The shift to being a parent can be huge and is not to be underestimated. No matter how many books you read or friends you talk to, nothing can really prepare you for how it actually feels when you become a parent. This is especially so if you’re a mother. That’s because so many aspects of your life change in a very short space of time and you often don’t get enough time to process what is happening.
You may feel that you have lost certain parts of who you are, including:
- Your professional role.
- Financial independence.
- Time for hobbies.
- Time with family and friends.
- Sex drive.
- Confidence and ambition.
When these feelings bubble up, it’s important to talk about them and the impact they’re having on your life. Share with your partner so they can understand more about how life has changed for you and workshop ways to find time so you can do the little things that make you feel like you.
How you feel today is unlikely to be how you feel in six months or a year’s time so try focussing on the little decisions rather than making big, life-altering decisions when so much change is already happening in your life.
8. You might miss your old life.
Spontaneous Wednesday night drinks, last-minute holidays and all-day brunches may not be possible right now and it’s OK to feel a bit sad about that. Life changes so much when you have a baby that it’s only natural to miss aspects of your old life. It takes such a huge amount of effort and energy to care for a tiny baby that you may even question if you’re cut out for it and wonder whether you’ve made a terrible mistake. The best advice we can give is not to panic and remember that annoying but true saying: everything is a phase. Whatever stage you’re in, it won’t last forever and you’ll gradually figure out ways to find time for yourself again.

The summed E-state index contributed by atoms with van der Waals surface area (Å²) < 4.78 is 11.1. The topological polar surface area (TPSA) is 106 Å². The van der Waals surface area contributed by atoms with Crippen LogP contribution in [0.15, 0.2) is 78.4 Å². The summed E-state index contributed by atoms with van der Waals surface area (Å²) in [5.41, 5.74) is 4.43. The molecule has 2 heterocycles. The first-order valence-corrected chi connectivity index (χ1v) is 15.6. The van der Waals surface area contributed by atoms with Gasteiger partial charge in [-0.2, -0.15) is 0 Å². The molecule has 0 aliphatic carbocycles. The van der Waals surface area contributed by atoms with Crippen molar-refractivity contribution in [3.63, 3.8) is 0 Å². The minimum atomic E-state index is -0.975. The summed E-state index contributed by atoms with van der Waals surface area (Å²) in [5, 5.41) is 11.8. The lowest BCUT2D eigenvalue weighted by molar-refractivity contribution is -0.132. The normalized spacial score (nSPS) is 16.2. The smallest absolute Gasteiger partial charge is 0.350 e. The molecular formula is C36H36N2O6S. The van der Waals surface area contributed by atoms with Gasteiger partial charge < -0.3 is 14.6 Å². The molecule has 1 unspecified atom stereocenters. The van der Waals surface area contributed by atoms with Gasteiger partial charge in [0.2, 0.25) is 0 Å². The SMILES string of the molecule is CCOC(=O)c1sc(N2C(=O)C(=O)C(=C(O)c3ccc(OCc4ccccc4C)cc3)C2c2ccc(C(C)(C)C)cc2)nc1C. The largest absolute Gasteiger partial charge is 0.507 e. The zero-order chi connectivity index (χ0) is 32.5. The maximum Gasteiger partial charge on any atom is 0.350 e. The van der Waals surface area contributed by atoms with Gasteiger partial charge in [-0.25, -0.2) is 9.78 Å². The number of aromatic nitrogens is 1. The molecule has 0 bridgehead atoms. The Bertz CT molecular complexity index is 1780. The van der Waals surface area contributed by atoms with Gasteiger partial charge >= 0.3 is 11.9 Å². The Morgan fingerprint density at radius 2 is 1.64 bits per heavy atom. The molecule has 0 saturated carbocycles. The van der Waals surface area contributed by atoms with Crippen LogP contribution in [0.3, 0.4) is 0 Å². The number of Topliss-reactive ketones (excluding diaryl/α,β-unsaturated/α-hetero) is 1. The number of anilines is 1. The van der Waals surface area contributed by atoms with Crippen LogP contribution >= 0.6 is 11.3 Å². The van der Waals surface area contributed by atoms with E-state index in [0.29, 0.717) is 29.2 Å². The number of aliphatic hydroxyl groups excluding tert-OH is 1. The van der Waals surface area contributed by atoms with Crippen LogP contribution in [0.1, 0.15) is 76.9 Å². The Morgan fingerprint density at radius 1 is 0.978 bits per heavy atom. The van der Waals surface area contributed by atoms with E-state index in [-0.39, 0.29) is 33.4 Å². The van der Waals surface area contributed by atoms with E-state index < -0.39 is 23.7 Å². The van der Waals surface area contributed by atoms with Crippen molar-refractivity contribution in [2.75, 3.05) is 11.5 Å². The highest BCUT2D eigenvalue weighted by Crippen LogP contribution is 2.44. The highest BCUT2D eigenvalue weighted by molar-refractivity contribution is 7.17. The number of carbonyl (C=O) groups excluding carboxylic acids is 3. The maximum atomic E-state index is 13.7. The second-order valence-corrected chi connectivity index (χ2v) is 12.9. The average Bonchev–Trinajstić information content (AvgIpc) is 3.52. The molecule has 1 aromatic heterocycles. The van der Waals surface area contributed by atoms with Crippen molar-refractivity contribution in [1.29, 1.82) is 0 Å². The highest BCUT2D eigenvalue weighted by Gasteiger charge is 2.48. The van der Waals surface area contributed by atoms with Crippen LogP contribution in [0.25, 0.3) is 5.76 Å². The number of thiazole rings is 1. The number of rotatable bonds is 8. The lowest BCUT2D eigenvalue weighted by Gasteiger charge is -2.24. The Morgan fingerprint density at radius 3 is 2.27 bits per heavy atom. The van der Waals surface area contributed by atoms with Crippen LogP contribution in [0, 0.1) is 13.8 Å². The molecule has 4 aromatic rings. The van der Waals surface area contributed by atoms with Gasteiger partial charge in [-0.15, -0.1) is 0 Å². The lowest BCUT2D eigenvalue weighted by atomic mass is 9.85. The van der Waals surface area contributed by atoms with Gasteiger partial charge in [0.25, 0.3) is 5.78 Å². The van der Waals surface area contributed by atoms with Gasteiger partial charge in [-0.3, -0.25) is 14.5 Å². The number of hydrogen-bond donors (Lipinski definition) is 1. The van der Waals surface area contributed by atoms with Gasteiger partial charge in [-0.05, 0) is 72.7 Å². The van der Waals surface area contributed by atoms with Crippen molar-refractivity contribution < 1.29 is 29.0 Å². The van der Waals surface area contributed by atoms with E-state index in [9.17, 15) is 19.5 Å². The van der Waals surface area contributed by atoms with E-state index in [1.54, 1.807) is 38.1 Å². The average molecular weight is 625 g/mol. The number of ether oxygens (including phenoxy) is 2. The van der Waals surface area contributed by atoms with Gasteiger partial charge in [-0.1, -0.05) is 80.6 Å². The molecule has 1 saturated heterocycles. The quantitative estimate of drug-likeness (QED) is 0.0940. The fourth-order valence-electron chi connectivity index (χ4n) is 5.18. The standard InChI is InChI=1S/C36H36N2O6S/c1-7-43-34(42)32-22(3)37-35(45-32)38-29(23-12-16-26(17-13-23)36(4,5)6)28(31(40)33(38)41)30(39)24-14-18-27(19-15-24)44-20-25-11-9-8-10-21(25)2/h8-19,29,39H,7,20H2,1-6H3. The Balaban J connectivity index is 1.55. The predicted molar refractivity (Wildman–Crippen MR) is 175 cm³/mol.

9. You will discover that you really are a badass.
Sleepless nights, nipple pain and a throbbing vagina are enough to tip anyone over the edge. Add in a screaming baby and you may want to give up, walk out and never come back. But you will discover new depths of patience and love you never knew you had. You will find a way to stick at it, to get out of your warm bed for the umpteenth time to tend to your baby and to keep going through the fog of exhaustion. It might not be pretty and some days you might shout, cry and swear, but you will get through it because you are a badass who can do hard things.
10. You’ll figure it out.
There’s a lot of BS out there about how to feed your baby, how to parent your child and you may also be getting *a lot* of unsolicited advice from friends and family too. Tune it out. We repeat: tune it out. And instead, tune into yourself and trust your gut instincts.
You’ve managed to grow a tiny human, birth a tiny human and now you’re keeping that tiny human alive. Don’t underestimate your own power as that child’s mother and remember that you already – instinctively – know what the best thing is to do. So the next time you’re doubting yourself, remember to cut out all the noise and just ask yourself: what do I need to do for my child and myself right now? And then do that.
Motherhood is a total ride and some days you will feel like you’re nailing it and other days you will be sobbing on the floor wondering what the hell happened to your life. Just remember, you’re not alone and you really do got this.